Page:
Perseverance rover and its instruments are searching traces of life on Mars


’s Mars 2020 Perseverance rover has begun its search for signs of ancient life on the Red Planet.A key objective for Perseverance’s mission on Mars is astrobiology, including the search for signs of ancient microbial life. The rover will characterize the planet’s geology and past climate. Called PIXL, or Planetary Instrument for X-ray Lithochemistry, the rover’s X-ray instrument delivered unexpectedly strong science results while it was still being tested, said Abigail Allwood, PIXL’s principal investigator at ’s Jet Propulsion Laboratory in Southern California. Scientists say Jezero Crater was a crater lake billions of years ago, making it a choice landing site for Perseverance. The crater has long since dried out. Tiny segments of rock surfaces that might show evidence of past microbial activity. “If life was there in Jezero Crater, the evidence of that life could be there,” said Allwood, a key member of the Perseverance “arm science” team.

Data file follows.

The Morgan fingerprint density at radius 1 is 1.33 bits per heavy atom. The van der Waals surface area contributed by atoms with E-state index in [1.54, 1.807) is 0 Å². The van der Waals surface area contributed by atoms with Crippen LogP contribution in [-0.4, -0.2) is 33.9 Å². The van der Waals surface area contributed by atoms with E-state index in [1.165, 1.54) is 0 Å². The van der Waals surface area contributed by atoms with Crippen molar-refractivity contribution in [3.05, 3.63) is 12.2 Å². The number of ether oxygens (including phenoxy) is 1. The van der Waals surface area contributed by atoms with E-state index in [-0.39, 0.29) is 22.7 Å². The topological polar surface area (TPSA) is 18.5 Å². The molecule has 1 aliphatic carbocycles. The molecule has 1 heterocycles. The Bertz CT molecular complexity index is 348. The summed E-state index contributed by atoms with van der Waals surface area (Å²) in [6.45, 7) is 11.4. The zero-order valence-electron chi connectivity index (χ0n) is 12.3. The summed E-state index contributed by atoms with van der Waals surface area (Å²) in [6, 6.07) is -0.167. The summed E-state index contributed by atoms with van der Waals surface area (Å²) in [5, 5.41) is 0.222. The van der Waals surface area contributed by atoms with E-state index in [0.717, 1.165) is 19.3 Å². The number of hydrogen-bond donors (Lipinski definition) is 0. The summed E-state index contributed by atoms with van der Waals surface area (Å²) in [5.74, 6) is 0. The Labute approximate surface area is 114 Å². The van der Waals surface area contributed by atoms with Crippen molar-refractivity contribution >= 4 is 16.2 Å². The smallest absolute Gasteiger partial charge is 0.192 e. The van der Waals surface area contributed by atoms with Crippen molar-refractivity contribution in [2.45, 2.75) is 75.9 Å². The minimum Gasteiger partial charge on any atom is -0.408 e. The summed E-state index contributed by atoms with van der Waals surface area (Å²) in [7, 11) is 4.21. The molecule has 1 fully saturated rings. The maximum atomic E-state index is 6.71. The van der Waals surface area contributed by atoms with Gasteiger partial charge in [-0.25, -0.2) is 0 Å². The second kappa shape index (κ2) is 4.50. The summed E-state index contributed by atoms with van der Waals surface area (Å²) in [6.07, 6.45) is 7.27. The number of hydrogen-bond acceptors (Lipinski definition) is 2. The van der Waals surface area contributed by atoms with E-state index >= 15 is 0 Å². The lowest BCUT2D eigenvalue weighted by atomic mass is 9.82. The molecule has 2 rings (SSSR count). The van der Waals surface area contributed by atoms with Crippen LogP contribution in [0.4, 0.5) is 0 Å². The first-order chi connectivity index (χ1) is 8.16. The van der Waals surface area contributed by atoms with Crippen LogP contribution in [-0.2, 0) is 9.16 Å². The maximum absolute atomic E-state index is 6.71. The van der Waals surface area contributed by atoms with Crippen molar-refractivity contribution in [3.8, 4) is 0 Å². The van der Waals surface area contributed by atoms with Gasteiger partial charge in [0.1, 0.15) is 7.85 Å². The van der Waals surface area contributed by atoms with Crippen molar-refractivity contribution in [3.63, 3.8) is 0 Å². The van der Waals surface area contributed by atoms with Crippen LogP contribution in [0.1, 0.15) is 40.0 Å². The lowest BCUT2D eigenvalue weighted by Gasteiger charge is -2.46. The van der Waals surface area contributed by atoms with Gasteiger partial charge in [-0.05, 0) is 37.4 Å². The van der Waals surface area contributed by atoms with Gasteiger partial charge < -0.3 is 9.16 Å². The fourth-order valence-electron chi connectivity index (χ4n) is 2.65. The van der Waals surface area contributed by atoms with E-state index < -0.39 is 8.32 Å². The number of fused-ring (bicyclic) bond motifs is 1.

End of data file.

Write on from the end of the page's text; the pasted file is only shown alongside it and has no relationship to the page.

Perseveranance’s tools uses an ultraviolet laser to identify some of the minerals in the rock. Details can provide important clues about formation history, water flow, and ancient, potentially habitable Martian environments. Hundreds of earthbound scientists are still involved in analyzing results and planning further investigations. The geological details are critical, Allwood said, to place any indication of possible life in context, and to check scientists’ ideas about how a second example of life’s origin could come about.